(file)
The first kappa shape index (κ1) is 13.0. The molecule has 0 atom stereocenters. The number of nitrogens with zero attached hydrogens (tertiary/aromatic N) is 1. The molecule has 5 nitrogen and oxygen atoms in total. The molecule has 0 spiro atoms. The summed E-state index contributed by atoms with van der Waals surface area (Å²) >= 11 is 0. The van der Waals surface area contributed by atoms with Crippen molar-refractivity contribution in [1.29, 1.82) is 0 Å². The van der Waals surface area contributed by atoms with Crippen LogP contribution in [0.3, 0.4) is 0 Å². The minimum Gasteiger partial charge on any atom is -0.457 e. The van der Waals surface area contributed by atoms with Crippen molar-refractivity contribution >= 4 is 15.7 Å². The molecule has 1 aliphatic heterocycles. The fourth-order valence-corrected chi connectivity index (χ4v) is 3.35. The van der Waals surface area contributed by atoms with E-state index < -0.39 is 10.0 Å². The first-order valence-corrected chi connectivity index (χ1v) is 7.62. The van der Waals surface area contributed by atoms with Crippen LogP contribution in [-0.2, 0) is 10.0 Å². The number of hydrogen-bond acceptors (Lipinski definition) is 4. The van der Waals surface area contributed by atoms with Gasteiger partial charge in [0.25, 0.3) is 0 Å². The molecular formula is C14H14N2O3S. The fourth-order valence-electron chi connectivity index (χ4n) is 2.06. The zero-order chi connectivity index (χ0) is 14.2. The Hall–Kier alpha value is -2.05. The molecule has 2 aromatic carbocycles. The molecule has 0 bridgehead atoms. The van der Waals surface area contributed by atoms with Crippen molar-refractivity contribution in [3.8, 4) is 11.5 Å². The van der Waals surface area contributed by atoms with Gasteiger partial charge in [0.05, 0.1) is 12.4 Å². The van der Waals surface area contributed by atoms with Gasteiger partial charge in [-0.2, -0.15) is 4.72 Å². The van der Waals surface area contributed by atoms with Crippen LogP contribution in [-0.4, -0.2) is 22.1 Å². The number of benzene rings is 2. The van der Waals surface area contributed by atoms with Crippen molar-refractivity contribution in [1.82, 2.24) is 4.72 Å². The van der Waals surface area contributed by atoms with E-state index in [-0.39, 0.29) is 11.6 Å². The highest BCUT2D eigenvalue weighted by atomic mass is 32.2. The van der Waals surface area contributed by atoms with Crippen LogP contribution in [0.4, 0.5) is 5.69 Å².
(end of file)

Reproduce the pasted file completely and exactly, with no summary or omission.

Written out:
The first kappa shape index (κ1) is 13.0. The molecule has 0 atom stereocenters. The number of nitrogens with zero attached hydrogens (tertiary/aromatic N) is 1. The molecule has 5 nitrogen and oxygen atoms in total. The molecule has 0 spiro atoms. The summed E-state index contributed by atoms with van der Waals surface area (Å²) >= 11 is 0. The van der Waals surface area contributed by atoms with Crippen molar-refractivity contribution in [1.29, 1.82) is 0 Å². The van der Waals surface area contributed by atoms with Crippen LogP contribution in [0.3, 0.4) is 0 Å². The minimum Gasteiger partial charge on any atom is -0.457 e. The van der Waals surface area contributed by atoms with Crippen molar-refractivity contribution >= 4 is 15.7 Å². The molecule has 1 aliphatic heterocycles. The fourth-order valence-corrected chi connectivity index (χ4v) is 3.35. The van der Waals surface area contributed by atoms with E-state index < -0.39 is 10.0 Å². The first-order valence-corrected chi connectivity index (χ1v) is 7.62. The van der Waals surface area contributed by atoms with Crippen LogP contribution in [-0.2, 0) is 10.0 Å². The number of hydrogen-bond acceptors (Lipinski definition) is 4. The van der Waals surface area contributed by atoms with Gasteiger partial charge in [0.25, 0.3) is 0 Å². The molecular formula is C14H14N2O3S. The fourth-order valence-electron chi connectivity index (χ4n) is 2.06. The zero-order chi connectivity index (χ0) is 14.2. The Hall–Kier alpha value is -2.05. The molecule has 2 aromatic carbocycles. The molecule has 0 bridgehead atoms. The van der Waals surface area contributed by atoms with Crippen molar-refractivity contribution in [3.8, 4) is 11.5 Å². The van der Waals surface area contributed by atoms with Gasteiger partial charge in [0.05, 0.1) is 12.4 Å². The van der Waals surface area contributed by atoms with Gasteiger partial charge in [-0.2, -0.15) is 4.72 Å². The van der Waals surface area contributed by atoms with Crippen LogP contribution in [-0.4, -0.2) is 22.1 Å². The number of benzene rings is 2. The van der Waals surface area contributed by atoms with Crippen molar-refractivity contribution in [1.82, 2.24) is 4.72 Å². The van der Waals surface area contributed by atoms with E-state index in [-0.39, 0.29) is 11.6 Å². The highest BCUT2D eigenvalue weighted by atomic mass is 32.2. The van der Waals surface area contributed by atoms with Crippen LogP contribution in [0.4, 0.5) is 5.69 Å².